The new conversational world changed not only the way users interact with businesses, but also the way businesses deploy and secure applications. The shift from a direct interaction using a browser or a mobile app, to a mediated interaction using a third-party device or a platform such as Amazon Alexa, Google Home, Facebook Messenger, or Siri, creates new challenges for business, especially in highly regulated sectors like financial services or health.
Security, compliance, and privacy are the basis for any digital strategy. Without them, we lose our customers’ trust and might even create a liability breach. The rise of conversational platforms adds another player in the chain of communication between the end user and the business. Every chain is as strong as its weakest link. The good news is that all major providers take security, compliance, and privacy seriously. We still need to make sure we tweak our applications in the right way to keep them safe, however.
ADJUST THE USER EXPERIENCE OF YOUR SECURITY MEASURES TO THE USER EXPERIENCE OF CONVERSATIONAL APPS
The major change from traditional web and mobile apps to conversational apps is the transition from Graphic User Interface (GUI) to Conversational User Interface (CUI). It is no surprise that user experience is the main concern when we deal with security. Traditional security controls, such as user name, passwords, and even biometrics, like fingerprint and face recognition, are all built for desktop, web, and mobile apps. Conversational applications require a different approach that will be natural to the new medium. For example, instead of a password, we can use a more natural question and answer flow, or simply use a short PIN code. For biometrics, instead of a fingerprint, we can use voice authentication. Naturally, it is recommended to use different authentication methods for different access requests. For example, a PIN code can be used to access account data, but a customer can be asked to answer a security question before transferring money to a third party.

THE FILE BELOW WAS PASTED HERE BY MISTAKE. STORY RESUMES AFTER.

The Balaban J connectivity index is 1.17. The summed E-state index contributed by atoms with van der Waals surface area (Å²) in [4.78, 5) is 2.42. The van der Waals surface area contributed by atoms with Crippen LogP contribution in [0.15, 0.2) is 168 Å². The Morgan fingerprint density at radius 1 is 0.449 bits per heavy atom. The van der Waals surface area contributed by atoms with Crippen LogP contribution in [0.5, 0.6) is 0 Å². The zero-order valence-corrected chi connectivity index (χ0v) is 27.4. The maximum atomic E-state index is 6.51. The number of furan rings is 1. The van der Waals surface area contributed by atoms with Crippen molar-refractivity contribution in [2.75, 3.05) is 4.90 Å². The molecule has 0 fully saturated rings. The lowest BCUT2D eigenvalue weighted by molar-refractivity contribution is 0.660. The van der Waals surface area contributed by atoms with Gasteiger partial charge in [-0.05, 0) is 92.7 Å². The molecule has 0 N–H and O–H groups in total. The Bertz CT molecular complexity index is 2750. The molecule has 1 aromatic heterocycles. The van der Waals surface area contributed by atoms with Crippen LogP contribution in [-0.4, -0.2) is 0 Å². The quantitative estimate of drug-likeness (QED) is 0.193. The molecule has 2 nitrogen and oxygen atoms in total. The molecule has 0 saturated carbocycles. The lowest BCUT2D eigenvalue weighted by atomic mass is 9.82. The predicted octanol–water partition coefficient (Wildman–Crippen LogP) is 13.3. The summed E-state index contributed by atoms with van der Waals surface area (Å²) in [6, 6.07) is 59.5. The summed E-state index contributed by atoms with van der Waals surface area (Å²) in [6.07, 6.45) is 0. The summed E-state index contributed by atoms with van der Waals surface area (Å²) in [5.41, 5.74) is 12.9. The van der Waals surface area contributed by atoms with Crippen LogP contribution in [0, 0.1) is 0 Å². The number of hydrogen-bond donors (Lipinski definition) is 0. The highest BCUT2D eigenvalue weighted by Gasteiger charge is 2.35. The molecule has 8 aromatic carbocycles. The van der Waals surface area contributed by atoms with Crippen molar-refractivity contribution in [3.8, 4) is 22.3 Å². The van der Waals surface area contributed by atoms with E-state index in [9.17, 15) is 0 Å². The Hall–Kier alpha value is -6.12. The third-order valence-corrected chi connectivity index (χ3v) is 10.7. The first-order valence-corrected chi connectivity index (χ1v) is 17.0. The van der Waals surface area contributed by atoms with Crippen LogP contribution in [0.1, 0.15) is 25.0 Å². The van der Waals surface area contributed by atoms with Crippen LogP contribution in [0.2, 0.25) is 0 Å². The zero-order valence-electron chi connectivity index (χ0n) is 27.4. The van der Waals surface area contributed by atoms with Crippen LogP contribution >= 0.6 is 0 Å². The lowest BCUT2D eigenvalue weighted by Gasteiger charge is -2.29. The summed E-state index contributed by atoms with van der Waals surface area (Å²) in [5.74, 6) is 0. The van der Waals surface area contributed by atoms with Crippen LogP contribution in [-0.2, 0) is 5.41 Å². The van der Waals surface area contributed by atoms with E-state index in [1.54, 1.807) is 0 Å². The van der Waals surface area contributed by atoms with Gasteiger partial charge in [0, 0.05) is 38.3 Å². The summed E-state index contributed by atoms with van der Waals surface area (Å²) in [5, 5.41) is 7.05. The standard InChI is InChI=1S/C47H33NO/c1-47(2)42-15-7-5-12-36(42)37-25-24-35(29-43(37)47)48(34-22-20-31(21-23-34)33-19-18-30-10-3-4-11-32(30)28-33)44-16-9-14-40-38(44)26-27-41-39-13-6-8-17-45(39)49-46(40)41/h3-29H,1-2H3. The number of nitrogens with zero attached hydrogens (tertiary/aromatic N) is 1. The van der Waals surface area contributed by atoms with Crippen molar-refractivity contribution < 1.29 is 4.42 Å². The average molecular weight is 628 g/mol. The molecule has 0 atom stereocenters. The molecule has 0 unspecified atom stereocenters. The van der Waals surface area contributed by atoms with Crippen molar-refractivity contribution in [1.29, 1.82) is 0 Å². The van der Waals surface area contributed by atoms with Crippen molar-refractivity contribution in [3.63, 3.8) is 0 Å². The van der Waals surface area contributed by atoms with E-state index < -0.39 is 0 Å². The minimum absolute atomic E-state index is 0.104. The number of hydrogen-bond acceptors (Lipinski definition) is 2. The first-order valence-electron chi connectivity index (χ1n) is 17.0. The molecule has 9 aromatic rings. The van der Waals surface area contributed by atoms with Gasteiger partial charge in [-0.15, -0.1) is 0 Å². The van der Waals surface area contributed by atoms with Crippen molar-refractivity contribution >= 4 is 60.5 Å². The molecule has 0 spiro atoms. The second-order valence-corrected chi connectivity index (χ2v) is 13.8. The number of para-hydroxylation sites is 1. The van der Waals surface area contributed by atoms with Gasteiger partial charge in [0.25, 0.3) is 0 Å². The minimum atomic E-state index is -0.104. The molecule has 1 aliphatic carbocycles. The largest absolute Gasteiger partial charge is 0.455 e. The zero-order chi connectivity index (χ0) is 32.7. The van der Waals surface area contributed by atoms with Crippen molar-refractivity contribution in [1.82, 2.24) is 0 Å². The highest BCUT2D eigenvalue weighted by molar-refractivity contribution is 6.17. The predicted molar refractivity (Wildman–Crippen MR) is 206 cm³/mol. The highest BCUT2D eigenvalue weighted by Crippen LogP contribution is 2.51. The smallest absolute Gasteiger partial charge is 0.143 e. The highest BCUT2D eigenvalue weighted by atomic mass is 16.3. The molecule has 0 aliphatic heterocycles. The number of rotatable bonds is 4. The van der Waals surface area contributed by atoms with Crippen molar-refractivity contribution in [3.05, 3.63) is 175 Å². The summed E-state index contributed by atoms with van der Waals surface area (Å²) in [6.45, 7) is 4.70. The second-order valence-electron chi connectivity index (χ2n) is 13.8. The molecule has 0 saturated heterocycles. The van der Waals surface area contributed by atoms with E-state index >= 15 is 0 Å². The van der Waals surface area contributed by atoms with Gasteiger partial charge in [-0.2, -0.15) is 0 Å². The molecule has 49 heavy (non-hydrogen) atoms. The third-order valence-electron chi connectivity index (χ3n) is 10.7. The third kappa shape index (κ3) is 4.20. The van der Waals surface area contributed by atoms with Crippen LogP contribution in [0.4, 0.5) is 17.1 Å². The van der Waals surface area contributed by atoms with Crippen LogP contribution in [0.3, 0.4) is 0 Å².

At Conversation.one, we have enabled a transparent second-factor authentication using a user-defined four-digit PIN code. PIN codes work fluently with the current voice recognition and semantic capabilities, as well as part of any conversation. For example, if a user asks for sensitive information by saying: “Alexa, please ask Chase what my balance is”, the system will respond with a challenge: “To continue, please provide your PIN code”. This is a natural conversation and does not break the user experience.
DON’T FORGET THE “CLASSIC” SECURITY REQUIREMENTS
The core of any conversational app is a backend service. Make sure you place a firewall and a Web Application Firewall (WAF) and use best of class encryption (SSL) for all your communications. If possible, limit access only to authorized endpoints such as Amazon or Google servers.
At Conversation.one, we use Incapsula Web Application Firewall Solution to protect all our endpoints, and RSA 2048 bits SSL certificate for our HTTPS communications (of course, all communication is encrypted).
Most conversational services offer an account linking feature (including Amazon Alexa and Google Home). This feature is extremely helpful as it simplifies the process of authorizing the user to access private data using the conversational app. While building your app, however, you must make sure to implement the authorization protocols (usually OAuth) in the most secure way.
A major security challenge introduced by the account linking process is the fact that the authorization process is done only once. This means that anyone with physical access to the device can get access to the service. This once lead to a real-life incident where a minor used her parents’ Echo device to purchase a dollhouse from Amazon.